6. Routine is God’s gift to writers. If you want this life to pay you like a job, you have to treat it like a job. That means carving our regular time in your schedule to write, setting project goals with deadlines, and seeking out critique partners and beta readers who will support your journey and keep you accountable. For the last few years, I drifted from project to project, only submitting when I felt like it, and I had not been published for years. In October of 2017 I made myself a promise to start treating my writing like the career I always wanted it to be. I set daily word goals, wrote down submission dates on my calendar, researched marketing and self publishing, and spruced up my social media. It is now September of 2018 and I have self-published my first novella and had a short story published in a traditional anthology. Attitude makes a world of difference.
  7. Read where you submit, and then read their guidelines twice. I’m sure you’ve heard this one but it bears repeating. Take the time to get a real feel for the magazine or publisher you’re swinging for, then tailor your cover letter/query letter to their tone and specs.
  8. We’re literally all faking it. Neil Gaiman? Lied about his experience to get his first publication. F. Scott Fitzgerald? An absolute disaster who couldn’t spell. Donna Tartt? Committed to her authorial brand before anyone knew her name. The only thing that makes someone a writer is their decision to do the work and call themselves a writer. You do that long enough, and soon other people start calling you a writer too. When I first started posting my writing on Tumblr way back in ye olde 2012, I posted my poems in quotations with my pen-name at the bottom like a ~real~ author That created the social proof I needed for people to search for my name, ask my questions about my work, and encourage me to keep going.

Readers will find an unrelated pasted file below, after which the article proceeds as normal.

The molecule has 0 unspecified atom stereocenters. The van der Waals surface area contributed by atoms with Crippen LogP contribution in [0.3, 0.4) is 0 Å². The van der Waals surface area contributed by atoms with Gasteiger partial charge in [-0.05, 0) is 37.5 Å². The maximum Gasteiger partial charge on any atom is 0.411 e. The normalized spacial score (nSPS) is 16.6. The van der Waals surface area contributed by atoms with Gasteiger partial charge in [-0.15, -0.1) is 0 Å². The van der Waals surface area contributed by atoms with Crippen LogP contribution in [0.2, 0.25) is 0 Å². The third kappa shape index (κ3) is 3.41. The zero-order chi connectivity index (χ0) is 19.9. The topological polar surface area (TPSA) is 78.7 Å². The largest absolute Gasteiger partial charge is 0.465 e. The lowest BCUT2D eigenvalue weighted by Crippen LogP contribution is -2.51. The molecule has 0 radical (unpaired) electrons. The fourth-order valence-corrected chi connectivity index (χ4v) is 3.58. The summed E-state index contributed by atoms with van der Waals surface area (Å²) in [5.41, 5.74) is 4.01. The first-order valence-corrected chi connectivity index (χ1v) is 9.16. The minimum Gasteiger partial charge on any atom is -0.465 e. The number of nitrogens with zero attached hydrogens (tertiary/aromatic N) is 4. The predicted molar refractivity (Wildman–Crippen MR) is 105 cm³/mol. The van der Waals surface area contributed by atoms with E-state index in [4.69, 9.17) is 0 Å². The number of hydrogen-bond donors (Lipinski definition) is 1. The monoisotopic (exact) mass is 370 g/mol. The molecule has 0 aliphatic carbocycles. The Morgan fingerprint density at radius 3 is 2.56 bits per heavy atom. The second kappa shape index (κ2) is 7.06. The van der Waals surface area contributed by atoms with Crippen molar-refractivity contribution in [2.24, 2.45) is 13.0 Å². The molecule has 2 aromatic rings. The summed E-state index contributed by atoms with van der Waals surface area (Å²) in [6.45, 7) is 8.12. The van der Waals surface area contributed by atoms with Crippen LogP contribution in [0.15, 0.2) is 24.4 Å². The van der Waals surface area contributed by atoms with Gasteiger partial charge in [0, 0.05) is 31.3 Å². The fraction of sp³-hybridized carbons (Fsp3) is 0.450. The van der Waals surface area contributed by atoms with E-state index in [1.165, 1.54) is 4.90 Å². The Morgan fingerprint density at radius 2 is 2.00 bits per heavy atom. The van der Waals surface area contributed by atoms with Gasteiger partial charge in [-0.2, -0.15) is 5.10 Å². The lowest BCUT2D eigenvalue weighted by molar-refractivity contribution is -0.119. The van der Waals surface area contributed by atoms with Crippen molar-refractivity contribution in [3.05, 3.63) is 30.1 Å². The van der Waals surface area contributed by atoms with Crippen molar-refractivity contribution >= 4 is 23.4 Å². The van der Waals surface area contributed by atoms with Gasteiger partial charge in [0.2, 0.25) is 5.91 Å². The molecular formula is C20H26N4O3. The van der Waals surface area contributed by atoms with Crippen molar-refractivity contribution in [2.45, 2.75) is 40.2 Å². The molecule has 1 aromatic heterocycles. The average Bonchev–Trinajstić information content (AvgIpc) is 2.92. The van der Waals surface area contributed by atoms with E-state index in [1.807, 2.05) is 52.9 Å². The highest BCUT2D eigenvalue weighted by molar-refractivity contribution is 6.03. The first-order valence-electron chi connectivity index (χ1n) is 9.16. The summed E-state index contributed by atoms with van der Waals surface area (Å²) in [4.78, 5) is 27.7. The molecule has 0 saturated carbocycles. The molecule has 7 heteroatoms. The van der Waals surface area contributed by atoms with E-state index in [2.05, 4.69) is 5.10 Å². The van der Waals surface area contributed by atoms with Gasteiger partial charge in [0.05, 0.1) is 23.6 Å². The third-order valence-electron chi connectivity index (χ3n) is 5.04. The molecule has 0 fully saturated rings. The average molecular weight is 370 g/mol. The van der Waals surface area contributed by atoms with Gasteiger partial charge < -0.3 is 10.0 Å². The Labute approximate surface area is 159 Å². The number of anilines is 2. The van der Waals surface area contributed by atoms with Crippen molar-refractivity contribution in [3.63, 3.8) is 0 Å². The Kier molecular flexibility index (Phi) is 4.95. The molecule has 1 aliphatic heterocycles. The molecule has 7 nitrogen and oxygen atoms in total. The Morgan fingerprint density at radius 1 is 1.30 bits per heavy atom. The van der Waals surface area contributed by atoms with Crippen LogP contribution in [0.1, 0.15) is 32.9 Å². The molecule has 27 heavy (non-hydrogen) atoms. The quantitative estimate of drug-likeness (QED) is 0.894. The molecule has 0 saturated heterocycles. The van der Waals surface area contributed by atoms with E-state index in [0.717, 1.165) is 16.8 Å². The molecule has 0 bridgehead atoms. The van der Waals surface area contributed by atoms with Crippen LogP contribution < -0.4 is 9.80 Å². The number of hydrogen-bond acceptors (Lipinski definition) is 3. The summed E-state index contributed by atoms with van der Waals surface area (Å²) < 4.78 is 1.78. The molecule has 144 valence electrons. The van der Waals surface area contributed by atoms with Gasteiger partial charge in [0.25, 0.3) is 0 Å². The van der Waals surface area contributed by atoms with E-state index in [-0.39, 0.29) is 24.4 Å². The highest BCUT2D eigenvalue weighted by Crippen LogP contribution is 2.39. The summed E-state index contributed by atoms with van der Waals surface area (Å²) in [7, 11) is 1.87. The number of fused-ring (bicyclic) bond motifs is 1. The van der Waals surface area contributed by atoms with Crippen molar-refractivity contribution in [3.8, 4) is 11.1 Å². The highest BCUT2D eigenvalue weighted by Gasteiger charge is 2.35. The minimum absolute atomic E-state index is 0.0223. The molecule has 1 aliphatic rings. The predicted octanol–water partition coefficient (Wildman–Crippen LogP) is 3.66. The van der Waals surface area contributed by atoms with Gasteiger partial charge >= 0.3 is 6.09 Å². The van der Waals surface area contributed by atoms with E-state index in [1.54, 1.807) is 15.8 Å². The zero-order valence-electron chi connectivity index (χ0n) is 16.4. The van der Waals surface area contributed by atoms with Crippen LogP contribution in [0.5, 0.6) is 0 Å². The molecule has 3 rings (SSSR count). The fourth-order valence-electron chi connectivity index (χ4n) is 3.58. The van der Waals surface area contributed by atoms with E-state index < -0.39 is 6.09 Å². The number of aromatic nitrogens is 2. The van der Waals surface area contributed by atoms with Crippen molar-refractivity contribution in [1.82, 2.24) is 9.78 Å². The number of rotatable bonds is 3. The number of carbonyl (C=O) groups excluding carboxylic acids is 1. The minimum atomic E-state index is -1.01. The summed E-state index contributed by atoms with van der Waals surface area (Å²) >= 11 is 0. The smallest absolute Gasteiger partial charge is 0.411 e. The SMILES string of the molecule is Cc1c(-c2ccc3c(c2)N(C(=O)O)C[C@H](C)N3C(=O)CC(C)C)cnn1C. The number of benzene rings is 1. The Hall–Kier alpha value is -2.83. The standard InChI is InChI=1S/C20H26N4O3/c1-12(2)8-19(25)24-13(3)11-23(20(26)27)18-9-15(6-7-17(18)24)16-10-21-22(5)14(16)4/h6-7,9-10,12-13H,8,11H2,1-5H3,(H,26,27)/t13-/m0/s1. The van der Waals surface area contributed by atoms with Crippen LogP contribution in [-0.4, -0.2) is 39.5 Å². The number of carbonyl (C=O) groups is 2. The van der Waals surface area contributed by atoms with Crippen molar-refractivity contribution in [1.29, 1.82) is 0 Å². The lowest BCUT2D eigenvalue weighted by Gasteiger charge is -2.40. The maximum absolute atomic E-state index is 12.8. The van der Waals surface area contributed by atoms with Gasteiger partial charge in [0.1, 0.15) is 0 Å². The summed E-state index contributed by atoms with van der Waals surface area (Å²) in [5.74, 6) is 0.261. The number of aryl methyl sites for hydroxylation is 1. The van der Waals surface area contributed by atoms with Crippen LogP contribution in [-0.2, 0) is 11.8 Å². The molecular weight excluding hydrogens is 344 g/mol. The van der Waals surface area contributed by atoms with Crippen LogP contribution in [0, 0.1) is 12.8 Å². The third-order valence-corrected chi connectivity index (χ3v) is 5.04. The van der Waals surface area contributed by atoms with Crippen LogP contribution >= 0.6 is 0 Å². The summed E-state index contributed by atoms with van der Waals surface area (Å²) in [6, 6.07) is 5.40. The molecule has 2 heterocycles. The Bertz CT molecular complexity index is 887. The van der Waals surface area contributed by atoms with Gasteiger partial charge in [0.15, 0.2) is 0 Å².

9. Imposter syndrome does not go away when you get a byline. If not being published is eating up at you, so will not being published in the “right” magazines, or not getting a high enough advance, or not being invited to conventions, or not selling enough copies of your first print run. The earlier in your career you can get a handle on that little demon called Not-A-Real-Writer that lives in your chest, the better.
  10. You will need to rest. This is a tough lesson for us go-go-types, but you can’t pour from an empty cup, and you can’t create when you’re burnt out, poorly fed, badly rested, or stressed to the max. There are seasons for pushing through the exhaustion to the accomplishment on the other side, but this can’t be your normal. Don’t forget to check in with your body for captured tension (in grinding teeth, tight shoulders, shallow breaths) and please nourish your flesh vessel with brisks walks, cold water, long baths, snooze buttons, and comforting fresh-from-the-oven goodies.

We’re out here together hustling and trying to pull words together into stories worth sharing, so no matter where you are in your writing career, I believe in you!

What are some lessons about writing you wish someone had shared with you sooner? Leave them in the comments section below; I’m curious to know!

On Writing Southern Gothic

Today over on tumblr, someone asked me for “tips for writing about those foggy marsh drenched southern gothics”, and I decided to share what I had to say with ya’ll as well.